In June 2018 the EU agreed to increase the share of renewables in energy to 32 per cent by 2030 and in December the Irish Government will publish its draft National Energy and Climate Plan (NECP). This plan will set out Ireland’s 2030 renewable energy target and likely will, like the 2020 target, be broken down across the electricity, heat and transport sectors. It is expected that Ireland will be one of two EU countries to miss our 2020 target of 16 per cent renewable energy although our target of 40 per cent renewable electricity is still achievable.

A copy of the Baringa study is available here.

A summary of the report can be found here.

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Resource Assessment Toolkit for Wind Energy

Wind

The Toolkit outlines best practice techniques for assessing wind resource potentials as a foundation for a wind resource assessment. The wind resource assessment entails industry-accepted guidelines for planning and conducting a wind resource measurement program to support a wind energy feasibility initiative. These guidelines do not embody every single potential technique of conducting a quality wind measurement program, but they address the most essential elements based on field-proven experience.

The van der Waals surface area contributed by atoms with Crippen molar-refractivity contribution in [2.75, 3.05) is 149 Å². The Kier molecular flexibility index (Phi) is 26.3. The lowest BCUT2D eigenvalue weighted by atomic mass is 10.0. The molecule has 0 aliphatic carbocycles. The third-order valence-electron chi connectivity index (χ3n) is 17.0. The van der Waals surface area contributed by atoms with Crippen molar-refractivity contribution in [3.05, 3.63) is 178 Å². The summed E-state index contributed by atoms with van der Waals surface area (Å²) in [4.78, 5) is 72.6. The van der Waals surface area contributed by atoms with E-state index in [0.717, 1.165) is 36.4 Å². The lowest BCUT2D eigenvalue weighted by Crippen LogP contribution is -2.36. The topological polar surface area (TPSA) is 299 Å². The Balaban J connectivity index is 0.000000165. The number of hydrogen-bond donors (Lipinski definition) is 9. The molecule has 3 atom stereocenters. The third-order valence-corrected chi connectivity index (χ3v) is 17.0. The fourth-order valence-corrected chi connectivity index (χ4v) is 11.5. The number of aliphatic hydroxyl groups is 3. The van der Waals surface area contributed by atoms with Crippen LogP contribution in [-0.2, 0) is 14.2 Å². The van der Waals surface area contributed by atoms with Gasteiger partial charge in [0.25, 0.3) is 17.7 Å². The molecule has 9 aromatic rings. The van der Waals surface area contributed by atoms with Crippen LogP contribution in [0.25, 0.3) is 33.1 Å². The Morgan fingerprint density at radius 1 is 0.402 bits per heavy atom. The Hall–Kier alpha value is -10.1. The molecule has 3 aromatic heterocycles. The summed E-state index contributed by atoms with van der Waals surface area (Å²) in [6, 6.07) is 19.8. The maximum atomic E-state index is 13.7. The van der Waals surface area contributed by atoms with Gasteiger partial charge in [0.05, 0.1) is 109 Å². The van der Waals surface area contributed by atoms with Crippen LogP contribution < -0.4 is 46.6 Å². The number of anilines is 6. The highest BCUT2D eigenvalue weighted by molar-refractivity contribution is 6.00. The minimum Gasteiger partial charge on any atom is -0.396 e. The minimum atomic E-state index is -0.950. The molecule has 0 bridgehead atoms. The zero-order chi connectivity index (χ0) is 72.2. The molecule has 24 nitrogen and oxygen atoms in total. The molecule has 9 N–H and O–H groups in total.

The scope of the Toolkit covers:

  • Wind resource assessment 101
  • Sitting of monitoring systems
  • Measurement parameters and monitoring instruments
  • Installation of monitoring stations
  • Site operation and maintenance
  • Data collection and management
  • Data validation
  • Data processing
  • Comparison of observed wind data with historical norm
  • Wind flow modelling

The first wind turbines for electricity generation were developed at the beginning of the 20th century. Thus, wind technology is one of the most mature and proven technologies on the market. In 2015, the wind energy industry installed 12.8 GW in the EU – more than gas and coal combined. Globally, the current wind power installation capacity has reached 435GW with a significant growth rate of 16.4% in 2014 and 17.2% in 2015.

wind-turbine-1